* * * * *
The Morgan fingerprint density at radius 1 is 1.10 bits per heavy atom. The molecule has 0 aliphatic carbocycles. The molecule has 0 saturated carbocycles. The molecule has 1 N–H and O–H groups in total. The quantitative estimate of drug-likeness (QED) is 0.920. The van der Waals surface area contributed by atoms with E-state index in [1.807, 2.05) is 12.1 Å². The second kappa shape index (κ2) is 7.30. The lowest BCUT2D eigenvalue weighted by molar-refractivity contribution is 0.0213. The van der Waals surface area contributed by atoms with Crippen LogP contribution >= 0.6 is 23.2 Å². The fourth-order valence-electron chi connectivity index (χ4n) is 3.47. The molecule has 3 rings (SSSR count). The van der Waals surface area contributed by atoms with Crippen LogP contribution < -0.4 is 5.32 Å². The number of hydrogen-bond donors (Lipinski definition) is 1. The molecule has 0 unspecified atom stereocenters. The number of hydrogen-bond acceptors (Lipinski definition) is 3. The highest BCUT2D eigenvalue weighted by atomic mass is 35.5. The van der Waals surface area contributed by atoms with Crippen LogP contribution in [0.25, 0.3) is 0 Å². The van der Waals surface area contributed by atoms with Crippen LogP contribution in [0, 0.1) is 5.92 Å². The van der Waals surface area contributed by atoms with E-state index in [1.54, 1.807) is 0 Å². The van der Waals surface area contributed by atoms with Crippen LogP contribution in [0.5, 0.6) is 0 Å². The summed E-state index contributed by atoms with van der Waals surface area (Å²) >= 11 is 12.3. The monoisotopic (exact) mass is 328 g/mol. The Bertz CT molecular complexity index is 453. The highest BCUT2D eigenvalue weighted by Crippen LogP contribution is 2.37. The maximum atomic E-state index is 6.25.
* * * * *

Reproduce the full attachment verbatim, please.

The Morgan fingerprint density at radius 1 is 1.10 bits per heavy atom. The molecule has 0 aliphatic carbocycles. The molecule has 0 saturated carbocycles. The molecule has 1 N–H and O–H groups in total. The quantitative estimate of drug-likeness (QED) is 0.920. The van der Waals surface area contributed by atoms with E-state index in [1.807, 2.05) is 12.1 Å². The second kappa shape index (κ2) is 7.30. The lowest BCUT2D eigenvalue weighted by molar-refractivity contribution is 0.0213. The van der Waals surface area contributed by atoms with Crippen LogP contribution >= 0.6 is 23.2 Å². The fourth-order valence-electron chi connectivity index (χ4n) is 3.47. The molecule has 3 rings (SSSR count). The van der Waals surface area contributed by atoms with Crippen LogP contribution < -0.4 is 5.32 Å². The number of hydrogen-bond donors (Lipinski definition) is 1. The molecule has 0 unspecified atom stereocenters. The number of hydrogen-bond acceptors (Lipinski definition) is 3. The highest BCUT2D eigenvalue weighted by atomic mass is 35.5. The van der Waals surface area contributed by atoms with Crippen LogP contribution in [0.25, 0.3) is 0 Å². The van der Waals surface area contributed by atoms with Crippen LogP contribution in [0, 0.1) is 5.92 Å². The van der Waals surface area contributed by atoms with E-state index in [1.54, 1.807) is 0 Å². The van der Waals surface area contributed by atoms with Crippen LogP contribution in [0.5, 0.6) is 0 Å². The summed E-state index contributed by atoms with van der Waals surface area (Å²) >= 11 is 12.3. The monoisotopic (exact) mass is 328 g/mol. The Bertz CT molecular complexity index is 453. The highest BCUT2D eigenvalue weighted by Crippen LogP contribution is 2.37. The maximum atomic E-state index is 6.25.